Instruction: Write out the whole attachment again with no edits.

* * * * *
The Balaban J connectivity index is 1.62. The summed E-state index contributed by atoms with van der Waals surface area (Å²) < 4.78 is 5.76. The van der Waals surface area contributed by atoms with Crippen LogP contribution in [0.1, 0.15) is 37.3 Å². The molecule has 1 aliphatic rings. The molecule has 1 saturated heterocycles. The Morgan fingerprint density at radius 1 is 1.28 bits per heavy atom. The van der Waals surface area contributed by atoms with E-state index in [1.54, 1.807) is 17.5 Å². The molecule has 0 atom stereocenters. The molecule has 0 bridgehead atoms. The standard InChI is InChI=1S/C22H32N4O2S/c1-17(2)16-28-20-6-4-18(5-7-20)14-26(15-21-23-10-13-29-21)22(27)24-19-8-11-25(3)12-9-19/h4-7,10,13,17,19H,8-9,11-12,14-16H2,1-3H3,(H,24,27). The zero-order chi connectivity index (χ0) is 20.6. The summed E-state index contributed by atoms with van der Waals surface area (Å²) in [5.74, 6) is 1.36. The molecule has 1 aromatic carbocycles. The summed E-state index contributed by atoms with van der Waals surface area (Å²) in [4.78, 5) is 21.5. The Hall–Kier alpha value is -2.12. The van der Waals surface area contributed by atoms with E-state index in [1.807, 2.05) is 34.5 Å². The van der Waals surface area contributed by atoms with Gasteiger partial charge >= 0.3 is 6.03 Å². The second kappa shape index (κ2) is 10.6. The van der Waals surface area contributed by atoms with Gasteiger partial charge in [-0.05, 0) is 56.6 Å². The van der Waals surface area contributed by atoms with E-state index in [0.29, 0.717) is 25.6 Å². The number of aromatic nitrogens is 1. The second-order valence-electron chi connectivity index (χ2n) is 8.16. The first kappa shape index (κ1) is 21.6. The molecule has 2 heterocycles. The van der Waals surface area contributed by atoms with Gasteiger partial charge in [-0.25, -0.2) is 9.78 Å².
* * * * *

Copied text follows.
The Balaban J connectivity index is 1.62. The summed E-state index contributed by atoms with van der Waals surface area (Å²) < 4.78 is 5.76. The van der Waals surface area contributed by atoms with Crippen LogP contribution in [0.1, 0.15) is 37.3 Å². The molecule has 1 aliphatic rings. The molecule has 1 saturated heterocycles. The Morgan fingerprint density at radius 1 is 1.28 bits per heavy atom. The van der Waals surface area contributed by atoms with E-state index in [1.54, 1.807) is 17.5 Å². The molecule has 0 atom stereocenters. The molecule has 0 bridgehead atoms. The standard InChI is InChI=1S/C22H32N4O2S/c1-17(2)16-28-20-6-4-18(5-7-20)14-26(15-21-23-10-13-29-21)22(27)24-19-8-11-25(3)12-9-19/h4-7,10,13,17,19H,8-9,11-12,14-16H2,1-3H3,(H,24,27). The zero-order chi connectivity index (χ0) is 20.6. The summed E-state index contributed by atoms with van der Waals surface area (Å²) in [5.74, 6) is 1.36. The molecule has 1 aromatic carbocycles. The summed E-state index contributed by atoms with van der Waals surface area (Å²) in [4.78, 5) is 21.5. The Hall–Kier alpha value is -2.12. The van der Waals surface area contributed by atoms with E-state index in [1.807, 2.05) is 34.5 Å². The van der Waals surface area contributed by atoms with Gasteiger partial charge >= 0.3 is 6.03 Å². The second kappa shape index (κ2) is 10.6. The van der Waals surface area contributed by atoms with Gasteiger partial charge in [-0.05, 0) is 56.6 Å². The van der Waals surface area contributed by atoms with E-state index in [0.29, 0.717) is 25.6 Å². The number of aromatic nitrogens is 1. The second-order valence-electron chi connectivity index (χ2n) is 8.16. The first kappa shape index (κ1) is 21.6. The molecule has 2 heterocycles. The van der Waals surface area contributed by atoms with Gasteiger partial charge in [-0.25, -0.2) is 9.78 Å².